Thursday, September 22, 2011

Transference to the Blog, Revisited


Early on in Shrink Rap life, I wrote a post called Transference to the Blog.  A bit tongue-in-cheek but it was inspired by the idea that readers seemed to have their own feelings and internal relationships with Shrink Rap,  just as we had with them --so Counter-transference emanating from the blog was also addressed.   As was transference to the duck.


Over the years, the feelings and tone in the comment section of Shrink Rap has varied quite a bit.  At times it's warm and fuzzy with people writing in to tell their own stories-- good and bad-- and readers offering one and other support.  At other times, it's been rather hostile with reader writing in to express their venom toward psychiatry and to criticize other commenters who say they have benefited from treatment.  From my perspective, I thought things had calmed down, at least a bit, but we've gotten several communications from readers complaining they feel attacked if they make comments.  I worry that our continued commenter-constituent base of those who criticize the field has served to silence those who might like to have a voice.  Even my co-bloggers seem to have lost interest in engaging in these conversations.


Some of the commenters have asked why people return to make the same points over and over.  What interest is there in this drum beat of reiteration after reiteration of why psychiatry is bad.  I've wondered the same thing, and wondered why they don't form their own blog!  If you're a Republican, don't you frequent Republican blogs?  Why hang out and hound the Democrats?  Do Jewish people standout side Catholic Churches to make the point that the Catholics are wrong in their beliefs?   Which brings me to the subject of Transference to the Blog.  Obviously, I can't speak to the motivations of people I don't know, but I am allowed to speculate in my head, and I can't help but assume that those who visit with a repeated agenda that opposes the spirit of by-psychiatrists-for-psychiatrists (and anyone else who might enjoy the ride), do so because they've had a bad experience and Shrink Rap might serve the purpose of being a flame to the metaphorical moth.  It feels like a compulsion to revisit the site of a trauma in the hopes of mastering it.  Sorry if this is too shrinky for you, but oh, hey, I'm a psychiatrist and we do sometimes think this way.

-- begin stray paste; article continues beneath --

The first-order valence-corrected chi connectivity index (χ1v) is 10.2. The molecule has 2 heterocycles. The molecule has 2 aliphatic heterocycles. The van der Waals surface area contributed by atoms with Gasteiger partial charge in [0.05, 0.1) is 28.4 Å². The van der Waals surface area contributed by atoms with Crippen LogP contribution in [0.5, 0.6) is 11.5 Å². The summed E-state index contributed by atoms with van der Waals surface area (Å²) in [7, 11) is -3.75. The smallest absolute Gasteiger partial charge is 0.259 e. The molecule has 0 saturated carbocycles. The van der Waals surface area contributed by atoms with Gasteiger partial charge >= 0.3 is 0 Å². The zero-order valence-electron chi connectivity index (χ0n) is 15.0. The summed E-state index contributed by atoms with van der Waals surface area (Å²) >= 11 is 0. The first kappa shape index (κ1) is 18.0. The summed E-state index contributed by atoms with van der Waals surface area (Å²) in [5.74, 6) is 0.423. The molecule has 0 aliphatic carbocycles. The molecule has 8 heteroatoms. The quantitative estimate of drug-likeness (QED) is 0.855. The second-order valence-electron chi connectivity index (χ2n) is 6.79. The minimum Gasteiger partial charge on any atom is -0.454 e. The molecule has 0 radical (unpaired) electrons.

When people make the same adversarial comments over and over,  it gets old and it stifles new ideas and new discussions.

If you believe that psychiatrists wrong patients by inflicting diagnoses on them, that it's wrong to take medications for psychiatric problems or psychic distress, that psychiatrists have evil motives, that psychiatric disorders do not exist, that psychiatric hospitals inflict damage, that involuntary hospitalization is never, ever, warranted no matter how sick or how dangerous someone is, or that psychiatry is about inflicting punishment/being coercive & controlling,  and not about healing or treatment, then please know we have heard you.  You're welcome to your views, but the writers of Shrink Rap don't agree that these are over-riding themes in psychiatry as a whole, and expressing the same opinion and rationale for the 27th time is not going to change this.  On the other hand, it does appear to offend many people who might like the opportunity to comment, express themselves without a barrage of insults, and garner either support or similar stories in a welcoming environment.


This may be read as Don't Criticize Psychiatry.  Read it as you wish.  I don't think we've ever steered readers away from an honest look at the issues, or that we defend every aspect of our work as done by all of our colleagues.  Our book is about psychiatry with the good and the bad, and we mostly discuss it in positive terms with the hope that this will set the standard :  Hey, none of the docs in Shrink Rap are prescribing medications after 10 minute evaluations, they all listen to their patients and have thoughtful discussions--  maybe that's what I should expect.  


If you've made your point, it's been made.  If you have a new point and it critiques psychiatry in a new way, please say it in a manner that is respectful of those who may be struggling.